A young woman in a brown jumper looking down with a sad expression with two young men in the background.

What it's like to develop health anxiety

4 min read
02 July 2020

Topics mentioned: anxiety, Coronavirus and mental health

Author: Hattie, 22

About: Hattie shares her experience of developing health anxiety during the Covid-19 pandemic and how she manages when she's worried about her health.

 

It’s so strange to feel lost and alone in a world that is full of people in the same situation. Since the coronavirus pandemic began, many people have been experiencing anxiety around health and getting sick. But even though I know I’m one of many, my anxiety tells me that I’m both totally alone and very weird. It has a way of doing that.

The reappearance of anxiety in lockdown

The past weeks have been a struggle. At the start of the pandemic, the pause in life almost felt like a relief, because I didn’t have to fulfill my huge list of expectations. My final term of university was going to be intense and I think I was dreading it quite a lot, so it felt good to have a break.

However, without the familiar distractions, my anxiety began to rear its head again.

Even though I know I’m one of many, my anxiety tells me that I’m both totally alone and very weird.

The appearance of health anxiety

I’ve struggled with anxiety for a long time, but health anxiety hasn’t affected me like this before. Now I often find myself hyperventilating, focused on every tiny sensation in my body, and it’s exhausting. Frequently, my brain takes me to the space many people with panic attacks will understand as the ‘I know this is probably a panic attack, but it feels more likely that it’s a heart attack and I’m going to die’ feeling.

Now I often find myself hyperventilating, focused on every tiny sensation in my body, and it’s exhausting.

People often treat health anxiety as a big joke, which makes it hard to talk about. My fear has been that, because many people are experiencing an increase in anxiety about their health or the health of their loved ones, I won’t be taken seriously.

“Well, of course you’re anxious. It’s normal to feel like that right now.”

The thing is, it feels very ‘not normal’.

I’m freaking out that my flea bites mark the beginning of a deadly rash; that I am overheating and getting heatstroke when exercising; that twinges of pain in my chest are signs of something serious. I’m worrying about my breathing, and even about the asbestos roof on my parents’ garage.

People often treat health anxiety as a big joke, which makes it hard to talk about.

I find myself wishing to live with a doctor for constant reassurance, or in case anything bad happens to me. I’m also terrified about what isolation on this scale will do to my mental health. This is the paradoxical ‘worrying about worrying’. What if I worry so much that I lose my mind? The stress makes it feel like that’s possible quite frequently.

Addressing the anxiety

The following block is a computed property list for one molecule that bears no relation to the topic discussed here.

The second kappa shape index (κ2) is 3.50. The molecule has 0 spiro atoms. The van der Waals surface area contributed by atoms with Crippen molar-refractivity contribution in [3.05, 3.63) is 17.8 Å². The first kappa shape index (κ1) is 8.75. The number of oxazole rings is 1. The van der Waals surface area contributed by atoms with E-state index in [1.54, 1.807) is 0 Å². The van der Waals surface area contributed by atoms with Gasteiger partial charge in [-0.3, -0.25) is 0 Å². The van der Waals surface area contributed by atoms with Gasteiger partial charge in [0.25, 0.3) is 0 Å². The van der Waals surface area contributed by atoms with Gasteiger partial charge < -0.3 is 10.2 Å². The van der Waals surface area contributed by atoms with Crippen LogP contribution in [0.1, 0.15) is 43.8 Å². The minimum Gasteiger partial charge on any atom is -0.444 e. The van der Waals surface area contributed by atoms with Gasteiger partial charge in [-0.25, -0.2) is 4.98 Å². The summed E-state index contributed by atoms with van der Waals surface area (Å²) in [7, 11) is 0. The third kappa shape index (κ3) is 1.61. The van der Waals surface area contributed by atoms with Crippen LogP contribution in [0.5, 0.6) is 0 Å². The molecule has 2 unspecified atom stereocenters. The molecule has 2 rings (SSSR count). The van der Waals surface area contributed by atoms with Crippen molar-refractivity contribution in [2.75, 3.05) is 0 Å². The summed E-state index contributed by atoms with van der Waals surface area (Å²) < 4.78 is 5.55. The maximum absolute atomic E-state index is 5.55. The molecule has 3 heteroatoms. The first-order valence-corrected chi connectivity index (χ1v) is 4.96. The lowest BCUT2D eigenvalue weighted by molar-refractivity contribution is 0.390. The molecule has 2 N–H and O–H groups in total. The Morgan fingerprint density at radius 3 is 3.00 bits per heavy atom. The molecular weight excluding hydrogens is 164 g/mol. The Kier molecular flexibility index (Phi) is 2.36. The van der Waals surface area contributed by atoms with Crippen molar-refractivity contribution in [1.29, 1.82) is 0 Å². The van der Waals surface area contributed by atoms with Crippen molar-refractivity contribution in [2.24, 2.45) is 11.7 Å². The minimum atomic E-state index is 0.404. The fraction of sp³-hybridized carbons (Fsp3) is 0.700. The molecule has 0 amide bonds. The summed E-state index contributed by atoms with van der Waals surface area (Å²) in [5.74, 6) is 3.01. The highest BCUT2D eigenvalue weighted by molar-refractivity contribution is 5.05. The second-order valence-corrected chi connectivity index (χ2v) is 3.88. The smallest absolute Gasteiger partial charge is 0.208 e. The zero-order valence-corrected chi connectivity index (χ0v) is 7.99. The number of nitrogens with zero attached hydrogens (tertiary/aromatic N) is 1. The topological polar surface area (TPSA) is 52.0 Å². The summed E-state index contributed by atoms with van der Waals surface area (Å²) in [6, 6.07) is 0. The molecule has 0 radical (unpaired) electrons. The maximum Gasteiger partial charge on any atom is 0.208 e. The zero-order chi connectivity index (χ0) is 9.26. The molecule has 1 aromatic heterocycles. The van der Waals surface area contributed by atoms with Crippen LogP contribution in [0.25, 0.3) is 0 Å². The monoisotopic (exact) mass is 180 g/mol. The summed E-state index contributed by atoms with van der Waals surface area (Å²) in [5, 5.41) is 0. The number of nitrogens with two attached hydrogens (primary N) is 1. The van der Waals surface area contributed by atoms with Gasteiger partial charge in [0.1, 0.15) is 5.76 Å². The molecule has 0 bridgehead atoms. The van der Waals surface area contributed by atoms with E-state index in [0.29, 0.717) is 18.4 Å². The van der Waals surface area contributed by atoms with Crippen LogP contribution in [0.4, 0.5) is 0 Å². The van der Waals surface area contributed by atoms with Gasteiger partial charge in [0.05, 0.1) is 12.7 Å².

In the past, I managed my anxiety with wonderful therapy, exercise and acceptance - but also through numbing. I’ve used work and noise to suppress the anxious dialogue in my head. I’ve seen emotions as a nuisance, often getting in the way of me achieving things day to day. Better to run headlong into work, travel and compulsive cooking than sit and feel difficult emotions. That’s what I told myself.

But that doesn’t work. I need to find a way to accept the whole of me, not just the hard-working, competitive and ‘achieving’ side, but also the messy brain that worries about getting tetanus from stepping on a drawing pin!

Let these bad times be a whole lot of bad, because they will pass and you have the strength to see them through.

There isn’t a trendy or “acceptable” strand of anxiety. For me, anxiety is intrusive and debilitating, and feels entirely uncontrollable sometimes. It’s never going to look pretty. But these are difficult times, and feeling spaced out, confused and terrified is ok right now. Let these bad times be a whole lot of bad, because they will pass and you have the strength to see them through.

More information and advice

Where to get help

However you're feeling, there are people who can help you if you are struggling. Here are some services that can support you.

  • The Mix

    Free, short-term online counselling for young people aged 25 or under. Their website also provides lots of information and advice about mental health and wellbeing. 

    Email support is available via their online contact form.

    They have a free 1-2-1 webchat service available during opening hours.

    Opening times:
    4pm - 11pm, Monday - Friday
  • Childline

    If you’re under 19 you can confidentially call, chat online or email about any problem big or small.

    Sign up for a free Childline locker (real name or email address not needed) to use their free 1-2-1 counsellor chat and email support service.

    Can provide a BSL interpreter if you are deaf or hearing-impaired.

    Hosts online message boards where you can share your experiences, have fun and get support from other young people in similar situations.

    Opening times:
    24/7
  • Youth Access

    Provides information about local counselling and advice services for young people aged 11-25.

    Put in your location and what you need help with into their 'Find help' search, and see what services are available in your area.

Thanks for sharing your story Hattie, 22

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